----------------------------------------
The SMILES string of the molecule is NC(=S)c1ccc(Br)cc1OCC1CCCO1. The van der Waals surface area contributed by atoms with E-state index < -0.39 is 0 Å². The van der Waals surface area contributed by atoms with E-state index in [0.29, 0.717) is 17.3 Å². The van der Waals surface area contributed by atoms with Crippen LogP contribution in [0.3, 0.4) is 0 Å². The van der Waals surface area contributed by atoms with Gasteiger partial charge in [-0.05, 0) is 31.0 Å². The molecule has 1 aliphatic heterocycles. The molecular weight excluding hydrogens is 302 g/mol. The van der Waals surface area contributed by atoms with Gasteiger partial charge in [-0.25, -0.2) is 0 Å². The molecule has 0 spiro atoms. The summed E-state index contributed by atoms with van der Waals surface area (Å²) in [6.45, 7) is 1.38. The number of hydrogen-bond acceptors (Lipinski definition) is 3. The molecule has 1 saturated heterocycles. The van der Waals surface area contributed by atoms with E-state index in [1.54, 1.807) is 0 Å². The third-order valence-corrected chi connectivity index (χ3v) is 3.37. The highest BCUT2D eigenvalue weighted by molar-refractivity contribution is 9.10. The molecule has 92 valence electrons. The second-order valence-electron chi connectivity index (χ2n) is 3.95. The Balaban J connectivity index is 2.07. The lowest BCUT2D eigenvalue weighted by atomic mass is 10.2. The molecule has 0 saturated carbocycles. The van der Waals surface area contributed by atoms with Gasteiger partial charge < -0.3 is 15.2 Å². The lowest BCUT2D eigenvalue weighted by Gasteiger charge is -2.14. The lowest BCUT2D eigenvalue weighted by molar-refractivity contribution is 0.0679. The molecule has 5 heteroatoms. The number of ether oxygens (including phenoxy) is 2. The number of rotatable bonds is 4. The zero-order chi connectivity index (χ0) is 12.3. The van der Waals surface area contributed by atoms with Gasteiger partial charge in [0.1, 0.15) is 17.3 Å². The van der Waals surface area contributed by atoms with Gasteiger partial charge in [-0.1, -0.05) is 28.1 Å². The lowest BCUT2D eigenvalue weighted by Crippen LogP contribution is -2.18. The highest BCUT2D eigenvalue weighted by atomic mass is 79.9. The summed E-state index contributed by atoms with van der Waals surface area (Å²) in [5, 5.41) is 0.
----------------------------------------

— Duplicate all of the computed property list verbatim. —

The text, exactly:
The SMILES string of the molecule is NC(=S)c1ccc(Br)cc1OCC1CCCO1. The van der Waals surface area contributed by atoms with E-state index < -0.39 is 0 Å². The van der Waals surface area contributed by atoms with E-state index in [0.29, 0.717) is 17.3 Å². The van der Waals surface area contributed by atoms with Crippen LogP contribution in [0.3, 0.4) is 0 Å². The van der Waals surface area contributed by atoms with Gasteiger partial charge in [-0.05, 0) is 31.0 Å². The molecule has 1 aliphatic heterocycles. The molecular weight excluding hydrogens is 302 g/mol. The van der Waals surface area contributed by atoms with Gasteiger partial charge in [-0.25, -0.2) is 0 Å². The molecule has 0 spiro atoms. The summed E-state index contributed by atoms with van der Waals surface area (Å²) in [6.45, 7) is 1.38. The number of hydrogen-bond acceptors (Lipinski definition) is 3. The molecule has 1 saturated heterocycles. The van der Waals surface area contributed by atoms with E-state index in [1.54, 1.807) is 0 Å². The third-order valence-corrected chi connectivity index (χ3v) is 3.37. The highest BCUT2D eigenvalue weighted by molar-refractivity contribution is 9.10. The molecule has 92 valence electrons. The second-order valence-electron chi connectivity index (χ2n) is 3.95. The Balaban J connectivity index is 2.07. The lowest BCUT2D eigenvalue weighted by atomic mass is 10.2. The molecule has 0 saturated carbocycles. The van der Waals surface area contributed by atoms with Gasteiger partial charge < -0.3 is 15.2 Å². The lowest BCUT2D eigenvalue weighted by Gasteiger charge is -2.14. The lowest BCUT2D eigenvalue weighted by molar-refractivity contribution is 0.0679. The molecule has 5 heteroatoms. The number of ether oxygens (including phenoxy) is 2. The number of rotatable bonds is 4. The zero-order chi connectivity index (χ0) is 12.3. The van der Waals surface area contributed by atoms with Gasteiger partial charge in [0.1, 0.15) is 17.3 Å². The van der Waals surface area contributed by atoms with Gasteiger partial charge in [-0.1, -0.05) is 28.1 Å². The lowest BCUT2D eigenvalue weighted by Crippen LogP contribution is -2.18. The highest BCUT2D eigenvalue weighted by atomic mass is 79.9. The summed E-state index contributed by atoms with van der Waals surface area (Å²) in [5, 5.41) is 0.